That's a good question. It is easier to give negative examples than positive examples.

I'm not convinced that mass Bible distribution (a la The Gideons) is really effective. Reading the Bible can be difficult, and just giving someone a translation does not ensure that they will be able to understand what they are reading. (That is, if the book is even opened and read!)

Most of the Bible-use examples we think of (praying, studying, lectio divina, preaching) really seem aimed at those who already believe. The Bible has an obvious role in strengthening faith, teaching ourselves about religion, prayer, and spiritual exercises.

So if we think of evangelization in the broadest possible sense (deepening our existing faith), it is clear that the Bible plays a role. That seems to be what Verbum Domini is saying when it refers to "baptized, but insufficiently evangelized."

I'm less convinced that Bibles play an essential role for those outside faith. I'm also unconvinced about the importance of "making sure that every family has a Bible." At least among middle-class Americans, everyone who wants a Bible can easily acquire one, and I think that is even true of many of those on the outskirts of society (in prison, poor, etc). But I think the value of a Bible that is owned but unread is limited.

Chrysostom said...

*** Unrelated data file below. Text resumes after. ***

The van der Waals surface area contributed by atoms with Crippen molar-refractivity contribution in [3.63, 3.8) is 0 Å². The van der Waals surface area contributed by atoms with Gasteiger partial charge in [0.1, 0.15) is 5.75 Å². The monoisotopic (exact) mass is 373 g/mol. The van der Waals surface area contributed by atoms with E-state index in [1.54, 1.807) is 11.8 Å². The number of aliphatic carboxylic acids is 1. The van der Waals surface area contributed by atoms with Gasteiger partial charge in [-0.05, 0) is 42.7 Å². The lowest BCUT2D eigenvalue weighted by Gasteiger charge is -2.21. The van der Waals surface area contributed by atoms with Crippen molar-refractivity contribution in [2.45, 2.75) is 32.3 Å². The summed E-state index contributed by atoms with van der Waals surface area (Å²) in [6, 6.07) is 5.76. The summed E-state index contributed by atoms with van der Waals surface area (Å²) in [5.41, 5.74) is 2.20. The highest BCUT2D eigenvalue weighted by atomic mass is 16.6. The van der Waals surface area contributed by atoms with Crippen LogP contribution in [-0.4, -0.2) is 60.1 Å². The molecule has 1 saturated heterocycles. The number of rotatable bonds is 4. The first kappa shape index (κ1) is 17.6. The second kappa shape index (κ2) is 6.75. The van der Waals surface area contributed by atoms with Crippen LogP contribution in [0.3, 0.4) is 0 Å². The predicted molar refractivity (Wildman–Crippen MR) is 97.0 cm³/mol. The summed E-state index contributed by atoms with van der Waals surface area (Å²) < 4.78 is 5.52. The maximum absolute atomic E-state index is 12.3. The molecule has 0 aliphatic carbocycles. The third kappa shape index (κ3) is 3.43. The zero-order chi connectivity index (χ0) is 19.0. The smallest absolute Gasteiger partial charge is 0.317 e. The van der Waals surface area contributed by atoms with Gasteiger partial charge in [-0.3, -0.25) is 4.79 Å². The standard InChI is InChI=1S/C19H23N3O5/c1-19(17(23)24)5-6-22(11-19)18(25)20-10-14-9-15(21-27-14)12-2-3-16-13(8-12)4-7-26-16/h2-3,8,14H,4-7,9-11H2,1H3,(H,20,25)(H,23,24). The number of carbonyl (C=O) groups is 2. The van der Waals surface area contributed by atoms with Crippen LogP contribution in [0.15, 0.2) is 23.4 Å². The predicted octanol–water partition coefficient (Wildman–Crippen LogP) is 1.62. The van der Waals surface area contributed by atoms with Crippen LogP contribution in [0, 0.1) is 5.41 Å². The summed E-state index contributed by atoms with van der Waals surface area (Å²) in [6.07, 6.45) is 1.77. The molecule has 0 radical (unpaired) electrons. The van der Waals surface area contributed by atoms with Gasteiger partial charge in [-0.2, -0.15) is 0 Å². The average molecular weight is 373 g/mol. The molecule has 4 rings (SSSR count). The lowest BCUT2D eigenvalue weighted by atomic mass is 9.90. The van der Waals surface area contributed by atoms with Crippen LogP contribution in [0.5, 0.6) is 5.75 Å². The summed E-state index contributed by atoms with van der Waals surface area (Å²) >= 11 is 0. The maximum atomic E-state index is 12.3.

Any unread book is useless! I knew of a girl who used to carry copies of "War and Peace" and "On the Interpretation of Dreams" to appear "educated" without ever having cracked the books - not even knowing the author of "War and Peace" was Tolstoy.

I think the best tools for evangelization, by a very large margin, are the existential and rational apologetics, depending on the person and the situation. The "look how Jesus changed my life" or "look at this peaceful grace", or "it's all about faith, science is faith too!" are less than worthless, because if I don't have a rational warrant for belief, I either will laugh, or become a fideist, if I'm exceptionally gullible, or into religion more for relational reasons than reasons of Truth. Reason is the light that illumines faith, and faith illumines reason; one without the other leads to eliminative materialist skepticism, or to fideistic fundamentalism.

The existential apologetic (the meaningless and pointless nature of life without God and the possibility of an afterlife) will sometimes convince even the hard of heart to listen to further apologetics without dismissing them out of hand; further, rational apologetics, such as the various arguments for God, can then be employed: on a purely rational basis, one can prove an individual into Deism (being that an argument convinces the rational, and a proof convinces even the fool); from there, one can follow one or more of the various methods employed by great theologians and apologists throughout history to demonstrate the likelihood of the veracity of Christianity's claims over and above its "competitors". A conversion that leads an individual in to a fideistic faith, I see as being nearly as bad as remaining an atheist or agnostic, as the individual's faith will always be weak, and open the mind to cognitive dissonance; fideism, in my experience, often leads to Fundamentalism.

The Bible is next to useless for an atheist; someone who reads it critically will find nothing but contradictions, and many of the modern Bibles, even without footnotes, can be faith-challenging - with annotation, they're enough to disprove inspiration in the eye of a skeptic. For a believer, the Bible is still a tricky tool: even for the believer, and even for a specifically Catholic believer, there is no "one size fits all" Bible - let alone for all of the various denominations!